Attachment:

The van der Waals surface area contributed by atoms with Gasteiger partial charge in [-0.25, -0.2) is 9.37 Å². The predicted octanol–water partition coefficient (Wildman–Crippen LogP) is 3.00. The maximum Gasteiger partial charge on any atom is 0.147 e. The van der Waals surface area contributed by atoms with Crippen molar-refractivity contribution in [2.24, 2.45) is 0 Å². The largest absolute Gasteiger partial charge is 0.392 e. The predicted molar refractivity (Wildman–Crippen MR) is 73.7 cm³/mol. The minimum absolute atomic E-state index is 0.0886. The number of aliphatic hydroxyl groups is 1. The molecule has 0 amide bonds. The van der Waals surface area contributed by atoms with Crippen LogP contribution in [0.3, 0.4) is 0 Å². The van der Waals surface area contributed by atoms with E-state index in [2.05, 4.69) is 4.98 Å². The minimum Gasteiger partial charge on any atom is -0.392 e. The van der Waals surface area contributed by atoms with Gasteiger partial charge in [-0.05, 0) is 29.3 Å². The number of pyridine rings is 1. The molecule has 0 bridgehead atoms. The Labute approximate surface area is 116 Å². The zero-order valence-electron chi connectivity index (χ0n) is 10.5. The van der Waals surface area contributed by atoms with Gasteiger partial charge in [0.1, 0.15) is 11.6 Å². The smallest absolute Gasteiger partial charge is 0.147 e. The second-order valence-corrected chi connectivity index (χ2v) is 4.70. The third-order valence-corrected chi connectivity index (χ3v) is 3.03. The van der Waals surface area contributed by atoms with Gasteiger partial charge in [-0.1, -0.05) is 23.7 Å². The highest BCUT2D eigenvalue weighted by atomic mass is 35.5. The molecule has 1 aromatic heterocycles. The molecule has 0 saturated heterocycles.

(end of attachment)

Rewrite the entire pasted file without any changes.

The van der Waals surface area contributed by atoms with Gasteiger partial charge in [-0.25, -0.2) is 9.37 Å². The predicted octanol–water partition coefficient (Wildman–Crippen LogP) is 3.00. The maximum Gasteiger partial charge on any atom is 0.147 e. The van der Waals surface area contributed by atoms with Crippen molar-refractivity contribution in [2.24, 2.45) is 0 Å². The largest absolute Gasteiger partial charge is 0.392 e. The predicted molar refractivity (Wildman–Crippen MR) is 73.7 cm³/mol. The minimum absolute atomic E-state index is 0.0886. The number of aliphatic hydroxyl groups is 1. The molecule has 0 amide bonds. The van der Waals surface area contributed by atoms with Crippen LogP contribution in [0.3, 0.4) is 0 Å². The van der Waals surface area contributed by atoms with E-state index in [2.05, 4.69) is 4.98 Å². The minimum Gasteiger partial charge on any atom is -0.392 e. The van der Waals surface area contributed by atoms with Gasteiger partial charge in [-0.05, 0) is 29.3 Å². The number of pyridine rings is 1. The molecule has 0 bridgehead atoms. The Labute approximate surface area is 116 Å². The zero-order valence-electron chi connectivity index (χ0n) is 10.5. The van der Waals surface area contributed by atoms with Gasteiger partial charge in [0.1, 0.15) is 11.6 Å². The smallest absolute Gasteiger partial charge is 0.147 e. The second-order valence-corrected chi connectivity index (χ2v) is 4.70. The third-order valence-corrected chi connectivity index (χ3v) is 3.03. The van der Waals surface area contributed by atoms with Gasteiger partial charge in [-0.1, -0.05) is 23.7 Å². The highest BCUT2D eigenvalue weighted by atomic mass is 35.5. The molecule has 1 aromatic heterocycles. The molecule has 0 saturated heterocycles.